"Sleight of Hand." This song didn't bother me and I didn't dislike it -- but it didn't immediately register one way or the other the way most of the other songs did. And then one Friday afternoon, I was sitting in a long line of traffic waiting to get onto the freeway (where I would be sitting in another long line of traffic to get home), I put the song on repeat and suddenly found myself sitting there sobbing uncontrollably.

"sometimes he hid in the radio"
It's a song about mindfulness, it's a song about time. And maybe it's hard to understand if you've never woken up and wondered where the year has gone. Or why you never seem to have enough time. It so accurately describes that dreamlike trance that so many people find themselves in, willingly or unwillingly –"something he hadn't imagined being".

"any new realizations would have to wait
til he had more time… more time"
Does it not cause your heart to stop, or feel a pang, or at least look at what you have and say – is this what I wanted? Is this where I wanted to go? Is this where I want to be? You have to fight to get what you want or the choice will be made for you; you will be "moved by sleight of hand". The music here is deliberately trancelike, hypnotic, rolling, shifting effortlessly -- a parallel to what the song is telling us.

So it's no accident that the next song is "Soon Forget," as Ed's told us, "a reminder" . What he doesn't want to be. As we all already know (and Ed copped to in the liner notes with that ‘thanks p.t.'), it's a direct descendent of "Blue Red and Grey" from The Who By Numbers (which couldn't be more different thematically, although some of the Binaural songs wouldn't be out of place on By Numbers - but I digress) This is what happens when you don't pay attention, where the protagonist in "Sleight of Hand" could end up. While this song drips with sarcasm, there's also a layer of guilt in there.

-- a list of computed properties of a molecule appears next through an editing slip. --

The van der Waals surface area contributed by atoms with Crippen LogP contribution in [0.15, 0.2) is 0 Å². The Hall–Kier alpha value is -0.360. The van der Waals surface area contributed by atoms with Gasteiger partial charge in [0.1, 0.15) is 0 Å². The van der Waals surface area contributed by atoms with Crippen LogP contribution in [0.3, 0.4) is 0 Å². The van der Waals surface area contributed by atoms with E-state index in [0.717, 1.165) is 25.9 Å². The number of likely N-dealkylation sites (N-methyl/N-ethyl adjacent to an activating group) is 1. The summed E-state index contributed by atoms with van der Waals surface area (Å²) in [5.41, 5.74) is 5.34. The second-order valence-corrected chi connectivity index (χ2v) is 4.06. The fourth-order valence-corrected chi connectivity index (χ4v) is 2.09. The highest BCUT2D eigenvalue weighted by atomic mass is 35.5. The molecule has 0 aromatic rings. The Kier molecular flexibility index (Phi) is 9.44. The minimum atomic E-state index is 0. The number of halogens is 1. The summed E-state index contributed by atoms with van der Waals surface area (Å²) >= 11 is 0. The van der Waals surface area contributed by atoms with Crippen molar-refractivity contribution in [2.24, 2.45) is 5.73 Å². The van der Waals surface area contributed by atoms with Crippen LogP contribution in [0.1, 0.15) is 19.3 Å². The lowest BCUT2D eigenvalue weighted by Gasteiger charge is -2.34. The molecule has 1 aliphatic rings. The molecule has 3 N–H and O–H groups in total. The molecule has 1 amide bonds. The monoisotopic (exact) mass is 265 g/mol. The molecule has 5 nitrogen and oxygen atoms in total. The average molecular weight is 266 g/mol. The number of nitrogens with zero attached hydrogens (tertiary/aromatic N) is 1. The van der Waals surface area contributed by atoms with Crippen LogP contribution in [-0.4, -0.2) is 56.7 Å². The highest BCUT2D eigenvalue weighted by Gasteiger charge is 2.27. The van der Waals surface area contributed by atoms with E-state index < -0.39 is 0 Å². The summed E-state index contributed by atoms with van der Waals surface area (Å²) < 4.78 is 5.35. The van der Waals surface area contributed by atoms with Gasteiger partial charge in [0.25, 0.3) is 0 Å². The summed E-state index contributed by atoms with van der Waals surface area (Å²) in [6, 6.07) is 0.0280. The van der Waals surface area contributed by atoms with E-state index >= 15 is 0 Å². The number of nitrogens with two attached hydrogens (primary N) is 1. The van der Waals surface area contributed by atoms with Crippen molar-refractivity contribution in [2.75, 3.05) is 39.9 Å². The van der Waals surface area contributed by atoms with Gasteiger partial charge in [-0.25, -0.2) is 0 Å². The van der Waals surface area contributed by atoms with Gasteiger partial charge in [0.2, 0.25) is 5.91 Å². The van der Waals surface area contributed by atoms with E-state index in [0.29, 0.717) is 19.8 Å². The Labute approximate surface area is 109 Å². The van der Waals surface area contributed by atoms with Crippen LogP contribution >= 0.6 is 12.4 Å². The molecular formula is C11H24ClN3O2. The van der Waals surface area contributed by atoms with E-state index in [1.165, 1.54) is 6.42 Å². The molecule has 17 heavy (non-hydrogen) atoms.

"Parting Ways" could have a sitar on it; it's luscious, orchestral, majestic, "Long Road"-esque in its expansiveness. It's timeless, rich and poignant, the violins (courtesy April Cameron) underscoring the heartbreak behind this song. Lyrically, it presents vivid images with a small amount of words, which weave around the music to create a very strong emotion. I refuse to interpret "Parting Ways" as anything more than just another number –- no portents of doom here -- and while I personally would have rather seen "Insignificance" at the end of the record, this is really the only song that made sense as a closer.

When I wrote about Yield two years ago, I started by calling it "the most Pearl Jam of all of their records so far." And, that was 100% true at the time. It's amazing how far we can travel in only two years, because after the first two listenings, I had already ceded that place to Binaural, and everything that had come before had paled in comparison. Listening to the depth and growth and movement on this record, I don't know how anyone could possibly think that this is the end. We obviously have a very long way to go, and I'm happily making myself comfortable for the rest of the journey.

© 2000 Caryn Rose